Get yourself active blog

Reaction to the latest report on the Active Lives Survey by Sport England: Is no change a good thing?

Leo Capella provides his take on the third report from Sport England’s biannual Active Lives Survey. This survey is about people across England doing physical activity from November 2016 to November 2017 and had 200,000 people who responded to it.

These results reported no change in the activity levels of people with disabilities. For instance 43% of people with disabilities are inactive (getting less than 30 minutes moderate to intense physical activity per week) as opposed to 21% of people without disabilities. This statistic fits in with the wider message of the report: No change in the level of activity of adults across England, whether they have disabilities or not.

People walking which is the main form of physical activity for people in England. According to the Active Lives Survey report 18.6 million people walk for leisure and 4.5 million walk for travel.

It could be worse I suppose.

Although the Active Lives Survey is a relatively new one in that its initial results were only released last year there was no fall in the amount of people with disabilities being active. Had there been one it would have flown in the face of the huge amount of activity around disabled people in sport going on across England. In fact over my first three weeks in post I’ve been impressed by just how much activity across England is going on either to help more people with disabilities become more physically active or sports events. This includes the National Junior Para-Swimming Championships that were held on the 17th and 18th of April or an upcoming masterclass in wheelchair ballroom dancing. So there are positives in the report.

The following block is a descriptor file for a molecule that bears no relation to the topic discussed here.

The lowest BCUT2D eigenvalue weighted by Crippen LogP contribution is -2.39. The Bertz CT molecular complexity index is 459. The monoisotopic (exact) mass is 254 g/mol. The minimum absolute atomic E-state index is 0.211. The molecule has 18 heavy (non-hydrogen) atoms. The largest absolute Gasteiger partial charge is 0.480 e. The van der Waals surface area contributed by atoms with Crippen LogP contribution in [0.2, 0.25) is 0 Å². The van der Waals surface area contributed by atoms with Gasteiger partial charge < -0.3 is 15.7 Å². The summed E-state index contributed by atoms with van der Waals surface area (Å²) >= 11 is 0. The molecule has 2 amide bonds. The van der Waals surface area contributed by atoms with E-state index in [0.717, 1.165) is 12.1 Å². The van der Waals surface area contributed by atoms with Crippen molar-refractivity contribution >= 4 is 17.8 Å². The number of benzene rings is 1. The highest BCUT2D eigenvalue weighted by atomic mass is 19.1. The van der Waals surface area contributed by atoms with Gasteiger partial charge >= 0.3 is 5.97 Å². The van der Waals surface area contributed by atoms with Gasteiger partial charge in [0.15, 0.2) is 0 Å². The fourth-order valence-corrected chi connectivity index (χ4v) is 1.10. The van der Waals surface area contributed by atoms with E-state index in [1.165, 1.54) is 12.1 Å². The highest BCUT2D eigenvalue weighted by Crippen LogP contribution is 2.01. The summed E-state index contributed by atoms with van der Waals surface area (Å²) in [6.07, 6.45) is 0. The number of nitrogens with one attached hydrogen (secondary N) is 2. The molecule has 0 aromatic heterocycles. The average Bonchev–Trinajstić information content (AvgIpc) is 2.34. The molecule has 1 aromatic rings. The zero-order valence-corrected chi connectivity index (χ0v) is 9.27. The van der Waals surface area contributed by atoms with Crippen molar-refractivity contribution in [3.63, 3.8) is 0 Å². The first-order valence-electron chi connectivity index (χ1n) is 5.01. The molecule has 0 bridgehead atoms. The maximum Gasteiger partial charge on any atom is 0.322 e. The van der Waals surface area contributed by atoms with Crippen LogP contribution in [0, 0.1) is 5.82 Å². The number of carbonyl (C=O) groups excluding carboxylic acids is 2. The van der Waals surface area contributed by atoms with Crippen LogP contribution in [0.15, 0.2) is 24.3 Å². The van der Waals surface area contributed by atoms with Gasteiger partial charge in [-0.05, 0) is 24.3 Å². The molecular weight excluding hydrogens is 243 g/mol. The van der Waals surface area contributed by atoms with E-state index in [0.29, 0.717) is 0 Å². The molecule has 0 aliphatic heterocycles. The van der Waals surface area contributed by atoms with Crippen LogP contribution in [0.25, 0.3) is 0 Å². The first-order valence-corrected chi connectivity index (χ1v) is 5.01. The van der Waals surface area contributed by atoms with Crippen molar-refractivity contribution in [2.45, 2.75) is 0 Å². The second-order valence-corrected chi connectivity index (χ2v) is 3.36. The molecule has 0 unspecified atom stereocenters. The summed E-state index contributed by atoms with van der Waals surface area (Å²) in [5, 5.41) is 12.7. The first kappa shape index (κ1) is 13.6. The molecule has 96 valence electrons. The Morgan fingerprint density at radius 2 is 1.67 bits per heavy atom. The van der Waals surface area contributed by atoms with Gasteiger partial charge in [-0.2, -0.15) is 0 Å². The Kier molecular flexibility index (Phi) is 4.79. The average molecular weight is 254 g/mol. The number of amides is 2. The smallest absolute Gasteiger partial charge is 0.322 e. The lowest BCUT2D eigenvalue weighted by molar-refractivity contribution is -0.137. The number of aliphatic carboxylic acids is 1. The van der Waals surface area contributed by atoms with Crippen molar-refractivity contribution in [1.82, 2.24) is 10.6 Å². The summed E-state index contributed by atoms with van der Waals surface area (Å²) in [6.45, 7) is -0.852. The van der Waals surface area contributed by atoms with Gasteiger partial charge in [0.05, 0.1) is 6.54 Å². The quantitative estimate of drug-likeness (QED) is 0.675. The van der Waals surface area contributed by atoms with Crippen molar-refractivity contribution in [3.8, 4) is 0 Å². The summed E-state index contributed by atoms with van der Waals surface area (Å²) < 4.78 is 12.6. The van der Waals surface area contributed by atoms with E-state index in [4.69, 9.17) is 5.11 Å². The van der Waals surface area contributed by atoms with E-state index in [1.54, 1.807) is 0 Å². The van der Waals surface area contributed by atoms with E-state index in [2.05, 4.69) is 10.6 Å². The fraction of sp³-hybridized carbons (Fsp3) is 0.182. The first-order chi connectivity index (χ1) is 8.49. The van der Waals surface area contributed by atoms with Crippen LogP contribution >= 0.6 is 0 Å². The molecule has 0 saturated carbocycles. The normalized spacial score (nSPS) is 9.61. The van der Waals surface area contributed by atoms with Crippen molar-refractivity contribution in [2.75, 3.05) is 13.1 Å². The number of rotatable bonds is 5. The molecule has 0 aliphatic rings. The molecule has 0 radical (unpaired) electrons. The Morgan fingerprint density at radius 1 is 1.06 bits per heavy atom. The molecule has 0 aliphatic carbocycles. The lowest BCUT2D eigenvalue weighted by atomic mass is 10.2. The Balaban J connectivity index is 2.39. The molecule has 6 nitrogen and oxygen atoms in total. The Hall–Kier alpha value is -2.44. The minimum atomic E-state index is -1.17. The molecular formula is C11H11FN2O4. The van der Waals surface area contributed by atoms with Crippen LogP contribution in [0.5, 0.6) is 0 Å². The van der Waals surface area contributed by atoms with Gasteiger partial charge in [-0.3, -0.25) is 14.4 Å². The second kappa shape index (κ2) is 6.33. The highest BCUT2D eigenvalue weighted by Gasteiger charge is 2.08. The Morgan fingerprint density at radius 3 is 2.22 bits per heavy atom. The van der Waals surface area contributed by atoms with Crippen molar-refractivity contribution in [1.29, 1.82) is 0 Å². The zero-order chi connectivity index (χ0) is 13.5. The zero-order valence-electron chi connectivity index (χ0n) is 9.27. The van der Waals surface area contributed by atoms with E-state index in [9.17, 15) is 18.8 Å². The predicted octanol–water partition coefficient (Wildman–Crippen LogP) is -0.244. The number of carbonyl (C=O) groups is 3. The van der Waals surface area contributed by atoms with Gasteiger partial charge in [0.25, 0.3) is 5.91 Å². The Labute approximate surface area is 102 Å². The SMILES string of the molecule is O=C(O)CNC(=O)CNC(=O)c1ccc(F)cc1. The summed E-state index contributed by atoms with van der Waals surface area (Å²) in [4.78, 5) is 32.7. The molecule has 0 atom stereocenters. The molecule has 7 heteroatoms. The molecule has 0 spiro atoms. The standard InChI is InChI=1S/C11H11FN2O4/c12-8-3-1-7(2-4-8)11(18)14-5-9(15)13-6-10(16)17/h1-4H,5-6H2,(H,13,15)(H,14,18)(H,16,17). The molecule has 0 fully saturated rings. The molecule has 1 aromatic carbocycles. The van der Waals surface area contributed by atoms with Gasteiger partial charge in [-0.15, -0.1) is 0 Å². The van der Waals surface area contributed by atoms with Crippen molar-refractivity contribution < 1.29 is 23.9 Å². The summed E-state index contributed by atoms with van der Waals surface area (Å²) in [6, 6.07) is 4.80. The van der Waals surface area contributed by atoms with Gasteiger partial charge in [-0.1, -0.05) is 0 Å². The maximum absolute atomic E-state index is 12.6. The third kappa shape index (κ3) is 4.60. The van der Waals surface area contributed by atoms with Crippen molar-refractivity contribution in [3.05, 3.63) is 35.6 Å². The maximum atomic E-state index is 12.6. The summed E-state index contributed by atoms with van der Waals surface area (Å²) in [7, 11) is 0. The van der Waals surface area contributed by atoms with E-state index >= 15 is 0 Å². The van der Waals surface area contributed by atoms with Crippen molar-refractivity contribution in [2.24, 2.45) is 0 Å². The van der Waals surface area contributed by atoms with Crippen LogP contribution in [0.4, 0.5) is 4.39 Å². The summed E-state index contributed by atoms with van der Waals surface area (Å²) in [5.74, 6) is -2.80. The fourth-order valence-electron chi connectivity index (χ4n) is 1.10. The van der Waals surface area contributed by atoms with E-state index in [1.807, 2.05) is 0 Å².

However equally the position of people with disabilities could be better though.  The gap in activity between people with one impairment and those with none is currently 13% with the gap in inactivity being 11%. And that gap in inactivity increases the more disabilities a person has. So aside from being on the autistic spectrum I’ve got tinnitus in my right ear which means instead of being part of a group with 33% inactivity I’m part of one with 42% percent level of inactivity which isn’t good. And the inactivity rate rises even higher with three impairments.

So there’s work to be done because there’s a positive case for more people becoming physically active:  The more physical activity you do the more mentally healthy you are.  This is shown by a question in the same survey where people were asked how strongly they agreed to “whether they are satisfied with their life nowadays”. People whether disabled or not who classed as active had an average score of 7.2, compared to people who were fairly in active who had a slightly lower average of 7.0 and people who were classified in active scored a further 0.5 point less meaning they were less mentally healthy.

To conclude we should think of the latest results from the Active Lives Survey as a solid platform to increase levels of participation. Instead of treating them as a case of that time honoured adage: no news is good news.

The fourth Active Lives Survey report will be released in October this year. Hopefully by then we can celebrate an increase in activity levels for people with disabilities instead of just continuing to acknowledge the same increasingly old figure.

In other news:If you’d like to see our views on the results from the previous Active Lives Survey then go here.   

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